According to the Asthma and Allergy Foundation of America, eczema (sometimes called atopic dermatitis) affects roughly 7.3 percent of adults in the United States.
There are several different types of eczema, each with differing:
Asteatotic eczema is a form of eczema that develops when your skin becomes extremely dry.
This article will explore everything you need to know about asteatotic eczema, including symptoms, treatment, outlook, and more.
Asteatotic eczema, also known as eczema craquelé or xerotic eczema, is a type of eczema triggered by dry skin. The first signs of dry skin, or xerosis, may include skin that is:
Over time, as your epidermis continues to lose water, asteatotic eczema can develop. This water loss leads to the development of “fissures” in your skin, which appear as red, patterned lines.
Asteatotic eczema can appear anywhere on the body, but the most common locations are on your arms, legs, and torso. It may also appear on smaller patches of skin, such as on your ears, fingers, or toes.
People can develop asteatotic eczema from:
- environmental causes
- underlying conditions
- nutrient deficiencies
These are discussed in more detail below.
Cold weather and dry atmospheres can lead to a decrease in humidity and an increase in dry skin and the risk of asteatotic eczema. In addition, soaps, detergents, and other harsh products that dry out your skin can increase the risk of developing asteatotic eczema.
Certain health conditions have been linked to asteatotic eczema, including:
Asteatotic eczema may develop as a rare side effect of these conditions or as a result of untreated dry skin caused by these conditions.
Dietary imbalances, malabsorption, and other underlying gastrointestinal conditions can lead to nutrient deficiencies.
For asteatotic eczema specifically, zinc and essential fatty acid deficiencies
According to the American Academy of Dermatology (AAD), certain medications, such as statins and diuretics, can cause dry skin. If left untreated, this dry skin may develop into asteatotic eczema.
Although there are many potential causes of asteatotic eczema, certain risk factors make this condition more likely to develop.
Skin conditions become more common as we age due to underlying changes in the integrity of the skin cells. Older adults who struggle with dry skin are more at risk of developing asteatotic eczema, according to a 2019 review.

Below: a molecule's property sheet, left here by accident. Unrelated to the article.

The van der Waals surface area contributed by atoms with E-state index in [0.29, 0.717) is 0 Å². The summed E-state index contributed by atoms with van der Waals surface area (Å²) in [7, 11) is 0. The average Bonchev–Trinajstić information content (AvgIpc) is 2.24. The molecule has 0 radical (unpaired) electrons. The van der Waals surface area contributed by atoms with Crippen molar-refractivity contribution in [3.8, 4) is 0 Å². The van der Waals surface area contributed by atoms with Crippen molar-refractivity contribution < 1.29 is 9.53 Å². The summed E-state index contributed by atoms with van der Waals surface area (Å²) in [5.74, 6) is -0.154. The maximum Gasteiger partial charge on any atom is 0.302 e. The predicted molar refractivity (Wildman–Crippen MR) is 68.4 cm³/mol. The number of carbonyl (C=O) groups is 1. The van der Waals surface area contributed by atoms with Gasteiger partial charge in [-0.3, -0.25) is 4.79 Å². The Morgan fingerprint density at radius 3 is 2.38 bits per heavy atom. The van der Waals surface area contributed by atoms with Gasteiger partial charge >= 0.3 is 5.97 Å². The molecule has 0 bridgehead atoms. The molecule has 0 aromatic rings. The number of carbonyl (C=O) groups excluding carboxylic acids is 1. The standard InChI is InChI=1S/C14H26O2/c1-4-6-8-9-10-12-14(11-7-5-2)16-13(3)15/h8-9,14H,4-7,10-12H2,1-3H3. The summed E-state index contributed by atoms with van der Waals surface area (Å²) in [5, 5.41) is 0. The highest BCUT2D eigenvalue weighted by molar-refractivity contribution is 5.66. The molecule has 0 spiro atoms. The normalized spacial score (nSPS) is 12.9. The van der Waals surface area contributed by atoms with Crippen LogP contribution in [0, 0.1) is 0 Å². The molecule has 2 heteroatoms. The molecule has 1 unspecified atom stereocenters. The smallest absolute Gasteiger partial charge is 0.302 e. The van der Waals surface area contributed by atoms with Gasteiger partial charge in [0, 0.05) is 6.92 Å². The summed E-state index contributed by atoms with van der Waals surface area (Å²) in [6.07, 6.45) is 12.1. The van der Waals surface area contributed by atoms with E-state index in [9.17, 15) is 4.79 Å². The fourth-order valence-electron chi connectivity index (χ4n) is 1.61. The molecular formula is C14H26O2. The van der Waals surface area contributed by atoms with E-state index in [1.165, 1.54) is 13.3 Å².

Dry skin can appear at any age and is often caused by environmental factors, such as cold weather or frequent bathing. People who struggle with dry skin because of these factors are more likely to develop asteatotic eczema.
Low levels of humidity occur when the weather is cold, dry, or both. Over time, low humidity levels can cause dry skin, which may become asteatotic eczema if not treated.
While bathing helps restore moisture to your skin, doing it too often can produce the opposite effect — especially if the water is extremely hot.
Many of the bath and shower products on the market contain chemicals and fragrances that can cause dry skin. These harsh chemicals increase the risk of asteatotic eczema if they dry out your skin too much.
Symptoms of asteatotic eczema generally start with the classic symptoms of dry skin. When your skin is dry, you may notice that it is:
As asteatotic eczema develops, your skin may begin to look as if it’s been marked or scratched. Thin, red lines called fissures can appear on the skin in a geometric-like pattern. These fissures often surround large, dry patches of skin.
Without treatment, asteatotic eczema can cause your skin to become swollen and inflamed. Untreated asteatotic eczema can also lead to a condition called nummular dermatitis, which is characterized by coin-shaped skin lesions.
Tips for dealing with asteatotic eczema
If you’ve been diagnosed with asteatotic eczema, here are some tips that may help reduce the frequency and severity of flare-ups:
- Reduce how often you bathe. This can prevent your skin from drying out. When you take a bath or shower, avoid using hot water.
- Don’t use products with harsh ingredients. These ingredients can cause your skin to dry out and trigger a flare-up. Consider searching for more gentle options.
- Use lotion throughout the day. This can help restore moisture to your skin barrier and soothe inflammation. Look for thicker moisturizers with emollients.
- Apply sealants after using lotion. These ointments can help lock moisture into your skin. This only needs to be done for the first few days of a flare-up.